That must have been helpful to you in the way you describe Jill Smith’s tracking down of people
Yes, the more specifics you can use the better. Because there’s a lot you can’t be specific about because you don’t know, or it doesn’t suit your plot, So, if you can write about something you do know it enhances the sense of authenticity.
I read a long time ago an article that bemoaned the death of student protests at Berkeley. Do you think the student population/culture has changed?
Back in the 70’s people really believed that they could make a change. Most people don’t believe that now. Plus, housing is so expensive now that students are focusing more of their efforts on just living. The shift and influence of technology has spread from San Francisco to surrounding areas. The focus in Berkeley has shifted from arty to more tech oriented. Students are more serious.
What other ways have you seen Berkeley change since the eighties?
Berkeley, as I wrote about it, doesn’t exist anymore. Berkeley has become more ordinary, more like other cities. For instance, Jill Smith living in a converted porch was a sign of the times. You could live in a converted porch knowing that you had options. You could always move. Money was looser than. I could work half time and pay the bills with a part time salary which gave me time to write. That wouldn’t be possible today.
My friends and I who have lived here a long time talk about that a lot. It’s the influx of the tech market from the bay area that has caused more expensive housing and living costs. People don’t have the time they used to explore their dreams and be creative. It’s hard for a family to find a two bedroom apartment in Berkeley when landlords can rent it to five students.
In Jill Smith’s day Berkeley’s efforts at helping the homeless then seemed like a good and new idea. Rainbow Village [Too Close to the Edge] was a sanctioned motor home camp in a parking lot on the marina. But after a while problems came up, the homeless population has grown larger and the costs of housing is so high now. Berkeley has tried to solve the problem but they’re running out of things to try.
There have been technology changes since the 1980s, like I noticed Jill stopping by a telephone booth to make a phone call. You can’t find telephone booths around anymore.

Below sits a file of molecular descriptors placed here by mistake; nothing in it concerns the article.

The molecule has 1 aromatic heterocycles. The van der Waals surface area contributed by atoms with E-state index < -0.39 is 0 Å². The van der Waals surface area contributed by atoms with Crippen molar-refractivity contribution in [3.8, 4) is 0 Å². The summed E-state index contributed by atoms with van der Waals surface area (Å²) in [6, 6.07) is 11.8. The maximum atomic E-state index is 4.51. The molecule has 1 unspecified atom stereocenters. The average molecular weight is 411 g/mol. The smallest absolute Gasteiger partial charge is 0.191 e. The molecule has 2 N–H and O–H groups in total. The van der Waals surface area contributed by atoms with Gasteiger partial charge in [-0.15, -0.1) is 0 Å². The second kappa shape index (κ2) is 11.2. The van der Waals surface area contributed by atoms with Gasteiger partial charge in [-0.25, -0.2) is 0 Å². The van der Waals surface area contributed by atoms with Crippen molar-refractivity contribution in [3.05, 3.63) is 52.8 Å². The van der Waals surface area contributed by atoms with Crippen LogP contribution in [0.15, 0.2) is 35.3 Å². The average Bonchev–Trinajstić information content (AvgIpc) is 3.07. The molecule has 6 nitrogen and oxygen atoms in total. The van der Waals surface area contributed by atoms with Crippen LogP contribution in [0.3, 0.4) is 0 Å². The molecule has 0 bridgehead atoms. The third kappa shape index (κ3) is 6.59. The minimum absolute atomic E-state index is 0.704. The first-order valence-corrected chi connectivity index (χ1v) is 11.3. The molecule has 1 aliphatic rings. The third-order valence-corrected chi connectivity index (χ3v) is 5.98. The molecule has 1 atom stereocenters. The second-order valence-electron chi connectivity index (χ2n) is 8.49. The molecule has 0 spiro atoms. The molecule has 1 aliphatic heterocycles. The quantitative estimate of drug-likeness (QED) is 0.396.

(Laughter) The advent of cell phones was a sudden and major problem to the mystery writers then. A lot of plots had characters who’d lost their cell phones and phones without charges. Clues that once were easy to disguise became transparent. It took a while for cellphone to become such a part of life that you automatically considered them. Now you can track someone’s travels through their phone. Databases are more up to date and connected now than they were.
Do you think Berkeley still has vestiges of its personality? For instance, the hidden pathways that go through people’s back yards in the hills seem to me to be part of Berkeley’s charm, landscape affecting behavior?
A friend of mine and I got a map of all the pathways and explored all of them. It’s funny, you can take a path and not know where you’ll end up. In, I think, the 1930’s when housing was laid out in the North Berkeley hills, pathways were created to funnel men to tram stations for their commutes, so that they could leave their cars at home with their wives who could use them during the day for errands and grocery shopping.
People still come to Berkeley drawn by its reputation. There is a sense of individual freedom left over from its arty sensibilities, it’s history of demonstrations, and partly from being a college town. In the summer there is an influx of students from other countries and it’s good to hear all the different languages in the street.